Therefore, if the Wisdom Society is a “charitable corporation” within section 12582.1, the society must comply with the above reporting and registration requirements of sections 12585 and 12586(a).
Section 12582 reads as follows: “ ‘Trustee’ means (a) any individual group of individuals, corporation, or other legal entity holding property in trust pursuant to any charitable trust, (b) any corporation which has accepted property to be used for a particular charitable corporate purpose as distinguished from the general purposes of the corporation, and (c) a corporation formed for the administration of a charitable trust, pursuant to the directions of the settlor or at the instance of the trustee.”
Section 12582.1 defines charitable corporations as follows: “ ‘Charitable corporation’ means any nonprofit corporation organized under the laws of this State for charitable or eleemosynary purposes and any similar foreign corporation doing business or holding property in this State for such purposes.”
Thus, the question before us becomes whether the Wisdom Society was organized for “charitable or eleemosynary purposes.”
The law is clear that a nonprofit corporation organized for the advancement of the education is a charitable corporation. (See Lynch v. Spilman (1967) 67 Cal.2d 251, 62 Cal.Rptr. 12, 431 P.2d 636 and Estate of Connolly (1975) 48 Cal.App.3d 129, 121 Cal.Rptr. 325.)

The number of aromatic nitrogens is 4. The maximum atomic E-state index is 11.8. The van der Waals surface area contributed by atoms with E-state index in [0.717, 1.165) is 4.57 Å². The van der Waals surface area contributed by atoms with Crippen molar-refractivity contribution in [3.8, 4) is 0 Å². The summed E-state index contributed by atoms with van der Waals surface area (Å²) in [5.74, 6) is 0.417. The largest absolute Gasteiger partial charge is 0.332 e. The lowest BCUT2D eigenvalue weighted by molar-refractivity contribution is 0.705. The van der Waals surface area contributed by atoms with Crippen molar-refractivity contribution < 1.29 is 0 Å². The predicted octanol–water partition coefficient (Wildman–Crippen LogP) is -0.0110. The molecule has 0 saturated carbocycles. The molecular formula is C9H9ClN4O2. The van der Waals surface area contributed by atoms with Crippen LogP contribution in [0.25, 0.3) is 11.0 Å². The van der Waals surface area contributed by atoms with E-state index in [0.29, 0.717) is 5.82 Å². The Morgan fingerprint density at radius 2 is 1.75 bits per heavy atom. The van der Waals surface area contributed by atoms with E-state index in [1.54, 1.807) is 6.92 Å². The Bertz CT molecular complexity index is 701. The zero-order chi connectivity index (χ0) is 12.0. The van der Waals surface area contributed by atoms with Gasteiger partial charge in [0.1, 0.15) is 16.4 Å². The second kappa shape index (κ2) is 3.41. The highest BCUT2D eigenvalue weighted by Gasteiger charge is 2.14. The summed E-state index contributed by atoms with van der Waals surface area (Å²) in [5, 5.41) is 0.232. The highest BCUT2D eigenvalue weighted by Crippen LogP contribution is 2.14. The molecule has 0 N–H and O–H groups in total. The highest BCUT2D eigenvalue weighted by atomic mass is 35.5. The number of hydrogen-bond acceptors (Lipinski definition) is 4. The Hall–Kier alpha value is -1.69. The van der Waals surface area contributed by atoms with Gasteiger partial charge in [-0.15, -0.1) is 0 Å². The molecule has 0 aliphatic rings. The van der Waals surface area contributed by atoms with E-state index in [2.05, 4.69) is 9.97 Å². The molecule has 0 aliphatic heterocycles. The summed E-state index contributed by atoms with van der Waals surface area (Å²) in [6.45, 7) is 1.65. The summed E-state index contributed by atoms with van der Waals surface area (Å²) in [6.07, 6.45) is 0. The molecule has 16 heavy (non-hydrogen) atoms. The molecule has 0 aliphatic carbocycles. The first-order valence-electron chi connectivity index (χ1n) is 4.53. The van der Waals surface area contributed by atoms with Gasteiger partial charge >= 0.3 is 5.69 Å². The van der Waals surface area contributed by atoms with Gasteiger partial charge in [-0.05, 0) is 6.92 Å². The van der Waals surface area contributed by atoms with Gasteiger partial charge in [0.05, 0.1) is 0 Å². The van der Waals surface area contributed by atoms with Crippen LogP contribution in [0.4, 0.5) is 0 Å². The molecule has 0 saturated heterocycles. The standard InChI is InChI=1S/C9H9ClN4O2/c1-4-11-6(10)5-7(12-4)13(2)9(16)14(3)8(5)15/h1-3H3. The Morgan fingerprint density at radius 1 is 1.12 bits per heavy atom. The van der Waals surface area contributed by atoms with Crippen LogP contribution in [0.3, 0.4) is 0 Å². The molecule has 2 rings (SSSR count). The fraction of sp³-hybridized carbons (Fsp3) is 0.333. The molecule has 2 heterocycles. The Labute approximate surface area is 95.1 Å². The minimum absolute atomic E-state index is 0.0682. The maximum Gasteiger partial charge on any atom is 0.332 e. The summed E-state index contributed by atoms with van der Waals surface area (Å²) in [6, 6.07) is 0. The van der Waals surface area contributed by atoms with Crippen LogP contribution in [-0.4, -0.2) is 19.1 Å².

A reading of the articles of incorporation as a whole should determine the real purpose of a particular institution, but its character is not to be determined alone by the powers and purposes defined in its articles, but also by the method of transacting business. (Stewart v. California Medical, etc., Ass'n (1918) 178 Cal. 418, 176 P. 46.) The court can take into consideration the actual conduct of the corporation in its method of operation. (Calif. Emp. Com. v. Betthesda Foundation (1942) 54 Cal.App.2d 348, 128 P.2d 874.) In the case at bar, a reading of the Wisdom Society's articles of incorporation as a whole, indicates that the Wisdom Society was formed for educational purposes, for the advancement of knowledge, and the educational welfare of mankind. And when we examine the actual conduct of the Wisdom Society, its method of operation and its procedure for transacting business, we see that the corporation was conducted as a charitable corporation in that it was dedicated to disseminating publications of strictly an educational nature, i. e., its publications were limited to informing readers on many literary, philosophical, religious, scientific, historical, political and other subjects.
In the case at bench, both the purposes as set forth in articles of incorporation and also the actual conduct of Wisdom were more than sufficient to sustain the action of the trial court in its conclusion that the Wisdom Society is a charitable corporation.
Nevertheless, appellants' brief raises several interesting arguments that merit the attention of the court.
Appellants argue that the findings of fact do not support the conclusion of law that the Wisdom Society is a charitable corporation. Specifically, appellants argue that the court below finding of fact $ 2,1 that the Wisdom Society is formed for exclusively educational purposes, and its finding $ 3, that the Wisdom Society has received assets which were applied to corporate purposes, are inconsistent with the conclusion of law that the corporation is a charitable corporation. In other words, appellants argue that the conclusion of law that a corporation is a charitable corporation within section 12582.1 does not follow from the finding of fact that a nonprofit corporation is “formed and operated exclusively for educational purposes.”